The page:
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Hood Castle

Also known as, or recorded in historical documents as;
La Hode; Hod

In the civil parish of Kilburn High And Low.
In the historic county of Yorkshire.
Modern Authority of North Yorkshire.
1974 county of North Yorkshire.
Medieval County of Yorkshire North Riding.

OS Map Grid Reference: SE50388141
Latitude 54.22594° Longitude -1.22873°

Hood Castle has been described as a certain Timber Castle, and also as a certain Fortified Manor House.

There are earthwork remains.

This site is a scheduled monument protected by law.


Motte and bailey castle occupying a commanding position on the crest of a very prominent ridge, about 800m west of the main range of the Hambleton Hills. As the ridge itself is very steep and not easily accessible, the formation of the stronghold required only slight modification of the summit. A 10m wide ditch is cut into the slope on the west side, about 10m below the crest and approximately level with the 250m contour, with the resultant spoil deposited downslope to form a 2m high outer bank. The top of the hill has been flattened off to give a relatively level platform measuring up to 40m north-south by 20m east-west and there is a slightly lower platform to the north but this is less clearly defined. Although some subsidence has occurred, mainly on the east-facing slopes, there is no evidence that this has damaged any structures in the castle. This fortress has been identified as the site of Hood Castle which was constructed by Robert de Stuteville (1086-1106) and passed to Henry I after de Stuteville's downfall. A license to crenellate with a ditch and stone wall was granted in 1264 and the castle is last mentioned in 1322. (Scheduling Report)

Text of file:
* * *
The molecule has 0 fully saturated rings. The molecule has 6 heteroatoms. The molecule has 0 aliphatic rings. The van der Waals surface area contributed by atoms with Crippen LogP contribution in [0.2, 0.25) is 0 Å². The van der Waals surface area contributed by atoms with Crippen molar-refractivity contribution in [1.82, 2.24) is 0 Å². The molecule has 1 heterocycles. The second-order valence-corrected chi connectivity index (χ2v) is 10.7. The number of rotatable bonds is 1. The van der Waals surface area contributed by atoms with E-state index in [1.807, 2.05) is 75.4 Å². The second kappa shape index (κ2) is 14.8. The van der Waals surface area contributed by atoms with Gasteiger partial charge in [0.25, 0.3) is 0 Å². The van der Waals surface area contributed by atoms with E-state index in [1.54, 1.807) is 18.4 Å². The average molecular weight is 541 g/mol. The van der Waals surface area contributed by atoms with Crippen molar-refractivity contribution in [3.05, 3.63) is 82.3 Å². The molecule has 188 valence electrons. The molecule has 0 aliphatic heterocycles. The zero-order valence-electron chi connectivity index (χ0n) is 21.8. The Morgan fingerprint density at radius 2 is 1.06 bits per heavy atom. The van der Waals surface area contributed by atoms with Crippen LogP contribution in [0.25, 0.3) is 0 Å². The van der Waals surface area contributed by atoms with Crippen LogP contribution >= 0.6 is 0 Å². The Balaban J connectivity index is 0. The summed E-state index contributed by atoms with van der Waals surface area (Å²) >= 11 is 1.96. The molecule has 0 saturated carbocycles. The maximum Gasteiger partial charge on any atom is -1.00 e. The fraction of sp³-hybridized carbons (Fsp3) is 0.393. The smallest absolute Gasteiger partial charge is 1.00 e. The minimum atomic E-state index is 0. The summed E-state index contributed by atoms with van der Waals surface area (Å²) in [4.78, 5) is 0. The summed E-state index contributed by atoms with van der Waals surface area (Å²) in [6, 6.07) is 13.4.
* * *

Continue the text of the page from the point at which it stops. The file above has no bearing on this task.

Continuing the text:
Small circular enclosure, adapted to the contours of the isolated summit of Hood Hill, approximating to a motte and bailey. It may be the site of Hood Castle. Licence to crenellate was granted in 1264 to John de Eyvill, with provision for a dyke and wall of stone, but the castle may have been constructed originally by Robert de Stuteville (1086-1106) at whose attainder it passed to Henry I. The castle is last mentioned in 1322. (PastScape)

The documentary references clearly referred to a castle at or near Hood it has never been located. The earthworks on Hood Hill seem an unlikely site though it has on occasions been described as a motte and bailey. (North Yorkshire HER)

A Royal licence to crenellate was granted in 1264 Aug 20 (Click on the date for details of this licence.).


Hood was said in 1218 to have been 'built in Newburgh fee after the war began between King John and his barons of England'. North Yorkshire HER record suggests this an unlikely site for the castle and the location, on an isolated hill top, is unusual for a castle and would be exceptional for a crenellated house, unless intended purely as a hunting lodge. An alternative site could be Hood Grange 100m to the North, however the earthwork survey of Hood Hill is clearly that of a timber castle and later house and there is little real doubt this is the location of the C13 castle. The licence was to John de Eyvill leader of the 'disinherited', part of Simon de Montfort forces. This licence was granted shortly after Henry III had been defeated at the Battle of Lewes. The peace of Canterbury, forced on Henry, was signed August 12 and this licence may be part of these provisions and it may be that this was granted purely to recognise Eyvill's lordly status and that there was little serious intent to build.
Links to archaeological and architectural databases, mapping and other online resources

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PastScape   County HER   Scheduling        
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This record last updated 26/07/2017 09:20:07

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